Op-Ed: De Blasio era contracting reforms to cost taxpayers hundreds of millions

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In the wake of the 9/11 attacks, Mayor Bloomberg and his team immediately recognized that Lower Manhattan needed to be built back quickly and more efficiently. They knew we couldn’t only focus on the gleaming Twin Towers that we lost, but we needed to quickly clear and rebuild the streets and roadways that are the foundations of Lower Manhattan. 

With that sense of mission and urgency, the Administration implemented critical reforms to expedite the procurement process and get shovels in and under the ground as soon as possible. Over time, those reforms spread to cover projects and procurements in all five boroughs. While well-intentioned, those reforms have drifted far from their original mission and now significantly favor global energy and telecommunications companies at the expense of New York City small businesses and taxpayers. 

We are a group of small businesses committed to strengthening our city and supporting our Mayor’s greatest needs and boldest ambitions. We support more than 70 percent of all the projects administered by the Department of Design and Construction. We play by the rules and go above and beyond to engage our MWBE partners to ensure they are at the table on every project. Unfortunately, the current bidding process and rules have evolved where we are forced to charge the city far more than needed to get our projects done due to a cap on the costs for the privately owned utility and telecommunication companies whose work we do for them.

Here is how we got here. Mayor de Blasio moved aggressively to implement a new program called Joint Bidding 4.0 (J.B. 4.0) which went into effect at the beginning of the Adams Administration.  The J.B. 4.0 system contains a fatal flaw that will cost taxpayers an estimated $260 million over the next four years and significantly favors multi-national utility and telecommunications companies. 

The issue centers on the fundamental way contractors have to bid on the slew of city contracts let each year across all five boroughs. The city adheres to a low-bid policy however, while the contractor has wide discretion on how it can bid on the primary, city construction work, the complementing utility work that is required (moving power, phone and other lines and wires) is subject to dramatically lower fixed pricing. 

Under J.B. 4.0, when bidding for a project, a contractor can only  allocate all the costs to the flexible portion of the bid, which is paid by the city (i.e. taxpayers) but is capped on what they can bill the private utilities and telecommunications companies. Since the fixed, private utility pricing is so low, the contractor must allocate all additional costs for the private utility work into the city, taxpayer funded portion of the work.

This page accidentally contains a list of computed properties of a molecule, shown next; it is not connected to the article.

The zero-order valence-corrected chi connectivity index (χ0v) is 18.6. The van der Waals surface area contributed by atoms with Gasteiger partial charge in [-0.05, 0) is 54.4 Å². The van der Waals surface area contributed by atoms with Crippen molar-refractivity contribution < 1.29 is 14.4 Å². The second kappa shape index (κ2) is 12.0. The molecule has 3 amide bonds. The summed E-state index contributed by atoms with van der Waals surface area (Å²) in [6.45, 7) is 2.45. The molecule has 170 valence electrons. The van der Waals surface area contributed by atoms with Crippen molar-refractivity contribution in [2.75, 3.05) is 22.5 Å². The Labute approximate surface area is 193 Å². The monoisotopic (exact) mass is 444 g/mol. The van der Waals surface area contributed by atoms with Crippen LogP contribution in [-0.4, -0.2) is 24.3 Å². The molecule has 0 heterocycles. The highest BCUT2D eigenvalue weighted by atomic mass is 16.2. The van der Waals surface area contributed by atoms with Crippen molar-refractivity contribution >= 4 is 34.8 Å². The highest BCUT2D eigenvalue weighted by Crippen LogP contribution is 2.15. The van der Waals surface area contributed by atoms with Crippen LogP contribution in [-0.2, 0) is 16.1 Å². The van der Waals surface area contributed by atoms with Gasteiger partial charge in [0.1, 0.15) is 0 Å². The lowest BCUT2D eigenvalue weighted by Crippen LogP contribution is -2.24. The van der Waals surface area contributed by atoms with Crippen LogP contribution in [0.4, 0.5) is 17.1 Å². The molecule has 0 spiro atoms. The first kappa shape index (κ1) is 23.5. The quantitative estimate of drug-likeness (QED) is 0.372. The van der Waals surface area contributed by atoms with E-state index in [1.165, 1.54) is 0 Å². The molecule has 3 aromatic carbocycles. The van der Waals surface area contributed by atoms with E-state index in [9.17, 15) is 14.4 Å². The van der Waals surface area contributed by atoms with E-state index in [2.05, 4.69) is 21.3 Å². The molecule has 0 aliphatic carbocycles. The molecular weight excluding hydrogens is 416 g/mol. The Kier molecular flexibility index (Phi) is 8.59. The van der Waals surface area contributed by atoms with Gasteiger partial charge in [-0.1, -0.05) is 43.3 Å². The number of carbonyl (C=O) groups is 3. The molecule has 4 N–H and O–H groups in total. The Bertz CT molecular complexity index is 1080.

The city’s JB-Pages (4.0) joint-bidding contract requirements revised as of Nov. 9, 2021 (“JB 4.0 Provisions”) advise contractors that although they can specify the price they wish to bid for repairing the city’s public infrastructure, the contractors have no choice but to accept an arbitrary and massively undervalued “NYC Utility Price List” for the bundled “utility interference” work. 

An analysis by the NYCRA compared the prices contained in the NYC Utility Price List to prices bid and accepted for substantially identical utility interference work before the J.B. 4.0 Provisions took effect. NYCRA found that the prices set in the NYC Utility Price List are approximately 47% below the prices that resulted from a competitively bid marketplace.  

As a result, there is only one way for contractors to bid on these projects that will allow them to pay their employees and properly perform the project: Contractors must increase the prices they bid on the public work portion of the contracts, effectively shifting the costs of the private utility work to the public taxpayers. 

Even worse, since 2004, the private utility companies have not participated in the MWBE program on Joint Bid projects, even though the money allocated to their work in the contract was deemed subject to MWBE participation. In 2022, the NYRCA requested that the private utility companies provide a qualified list of MWBE subcontractors for their respective scopes of work and implored the DDC Commissioner to enjoin the private utilities to provide this information. Instead, the NYCDDC only provided a list of MWBE subcontractors for the city scope of work and not for the private utility scope of work. This is in direct conflict with the city’s efforts to expand MWBE participation. 

There are existing alternatives that will restore fairness and balance for taxpayers without slowing down procurement. If the Mayor and his team are truly committed to having a city government that “Gets Stuff Done” and saves the government money, then scrapping, J.B. 4.0 is a good place to start.

ADC Construction, LLC

CAC Industries, Inc.

DiFazio Industries, LLC

Huicatao Corp. (Certified MBE Firm)

JLJ IV Enterprises, Inc.

JR Cruz Corp.

J Pizzirusso Landscaping Corp.

MFM Contracting Corp.

Northeast Remsco Construction Inc. (Certified MBE Firm)

Perfetto Contracting Corp.

Triumph Constriction Corp.